The issues of innovation and creativity can be viewed as thinking outside the box, embracing new ideas and applying them to business and one's private life.
By definition, we are creative creatures. Creativity can be explained as risk-taking; however, we are often averse to taking risk, explained David Holland. He went on to explain by way of anecodtes on how Silicon Valley, for example, has a more welcoming and innovative environment than other places, including Luxembourg.
In Europe, Venture Capital (VC) funding is normally only provided once a business is up-and-running, whereas in the US, in Silicon Valley, VC can be obtained (VCs on Strand Hill road) much earlier; one deal will cover one's costs and two deals will make a VC profit. The reason for the difference is that Europe is generally much more risk averse than Silicon Valley in the US.
He also reference Stanford University in the US, where with 4.7% of student applications are successful, meaning that graduates are in demand and are guaranteed jobs in Silicon Valley. Cambridge University in the UK is now starting to replicate this successful model by encouraging entrepreneurship and attracting VCs to the area.
Another difference between the US and Europe is vision - in the US entrepreneurs have a much longer vision, with Europeans generally hoping/expecting their ideas will kick off in just a few months. Also, many people in the US have a creative mindset and want to change the world. And education also leads to how we think, to think narrow and not necessarily outside the box.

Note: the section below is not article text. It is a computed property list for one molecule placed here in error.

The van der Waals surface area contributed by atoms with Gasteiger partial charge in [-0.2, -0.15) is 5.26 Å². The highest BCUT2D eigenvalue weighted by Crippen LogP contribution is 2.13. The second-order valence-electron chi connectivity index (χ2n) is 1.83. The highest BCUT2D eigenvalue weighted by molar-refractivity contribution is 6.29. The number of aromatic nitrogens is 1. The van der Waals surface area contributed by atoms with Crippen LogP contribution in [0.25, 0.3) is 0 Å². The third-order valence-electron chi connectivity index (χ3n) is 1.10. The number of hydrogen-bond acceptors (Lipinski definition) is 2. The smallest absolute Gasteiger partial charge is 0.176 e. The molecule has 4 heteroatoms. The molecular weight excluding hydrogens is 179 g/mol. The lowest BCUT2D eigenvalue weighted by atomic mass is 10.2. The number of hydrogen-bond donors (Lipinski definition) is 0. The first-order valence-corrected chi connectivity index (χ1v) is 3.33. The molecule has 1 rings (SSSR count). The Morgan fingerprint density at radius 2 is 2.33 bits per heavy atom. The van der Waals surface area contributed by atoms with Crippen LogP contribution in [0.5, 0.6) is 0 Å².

He also referred to new businesses created from different mind-sets, including Tesla (worth USD 34.4 billion), AirBnB (worth USD 25.5 billion) and Uber (which has a capitalisation of USD 62.5 billion), as examples of new mind-sets seeing opportunities. In Europe, most companies operate frames of tolerance into which employees and directors must fall prior to being engaged - people outside those frames will not be considered; yet, it is generally people outside those frames that are the creative type, from which the new big projects are originating.
David also referenced Ian Wright who left Tesla to set up his own company to retro-fit electic engines in short-distance heavy-goods vehicles such as bin lorries; the pay-back comes with eight months.
He also explained that we are programmed to expect the negative. Returning to education, subjects such as mathematics, languages, science, sociology and economics are prioritised in schools as employers are looking for people with suck knowledge and skills, whereas subjects such as art, music, dance and sports are at the bottom on the list of subject priorities; yet, these subjects are ones where creativity is encouraged.
On applying a different mind-set to conventional problems, he illustrated the case study of a company in the US engaging a comedian to come with a novel idea to increase sales of Shreddies - he came up with the concept of Diamond Shreddies, a simple idea but looking at the issue from a non-convential perspective.
David Holland, author and motivational speaker, was talking at the Tower Power Lunch on Friday at the NH hotel in Luxembourg-Findel on The Power of Creativity. He engaged continuously with a group of around 30 attendees, repeatedly using personal anecdotes to illustrate the points he wanted to get across and, in so doing, kept it highly entertaining.
Photo by Geoff Thompson: David Holland, Results Rules OK & Tower Training